SUMMARY PARAGRAPH for CIN4
Microtubules are conserved cytoskeletal elements that form by the polymerization of alpha- and beta-tubulin heterodimers. The formation of polymerization-competent alpha- and beta-tubulin heterodimers requires that alpha-tubulin and beta-tubulin be properly folded. Specific cofactors are required for the folding of alpha- and beta-tubulin in vitro and homologs of these cofactors have been found in numerous organisms, including S.cerevisiae (reviewed in 6).
CIN4 is a non-essential gene that encodes a small GTPase of the ras superfamily, ADP-ribosylation factor (ARF) subfamily (4). The human homolog of CIN4, Arl2, has been shown to regulate the activity of the post-chaperonin tubulin folding pathway, in part by decreasing the affinity of cofactor D (Cin1p inS.cerevisiae) for native tubulin (4). By analogy, CIN4 may play a similar regulatory role in the yeast cofactor pathway, as it genetically interacts with several of the yeast tubulin cofactors (e.g. PAC2/cofactor E, CIN1/cofactor D, CIN2/cofactor C) (1, 7), and interacts in the two-hybrid assay with Cin2p/cofactor C (7).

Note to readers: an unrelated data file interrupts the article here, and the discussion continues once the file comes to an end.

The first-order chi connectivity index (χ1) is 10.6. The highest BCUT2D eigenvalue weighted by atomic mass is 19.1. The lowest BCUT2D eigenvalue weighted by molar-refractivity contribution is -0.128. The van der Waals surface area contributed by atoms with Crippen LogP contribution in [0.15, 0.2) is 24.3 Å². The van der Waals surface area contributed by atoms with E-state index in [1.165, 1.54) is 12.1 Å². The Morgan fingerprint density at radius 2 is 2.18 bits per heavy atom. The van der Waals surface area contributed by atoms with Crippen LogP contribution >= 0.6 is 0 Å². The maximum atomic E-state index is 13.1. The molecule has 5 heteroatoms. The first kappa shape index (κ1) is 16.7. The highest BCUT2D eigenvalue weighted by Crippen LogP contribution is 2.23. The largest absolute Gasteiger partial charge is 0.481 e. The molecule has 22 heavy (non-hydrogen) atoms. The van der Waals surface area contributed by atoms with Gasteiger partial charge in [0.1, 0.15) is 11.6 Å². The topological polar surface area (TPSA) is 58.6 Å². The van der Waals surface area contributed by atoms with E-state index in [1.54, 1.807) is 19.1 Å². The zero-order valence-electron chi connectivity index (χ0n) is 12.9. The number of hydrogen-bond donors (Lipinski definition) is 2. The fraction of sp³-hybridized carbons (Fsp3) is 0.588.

CIN4 was isolated in a genetic screen for mutants that display super-sensitivity to benomyl, a microtubule-depolymerizing drug (1), and was independently isolated in a genetic screen for elevated chromosome loss (3). cin4 null mutants are cold-sensitive, show synthetic phenotypes in combination with tubulin mutants (1) and have defects in nuclear migration and nuclear fusion (or karyogamy) (3).
Last updated: 2003-08-28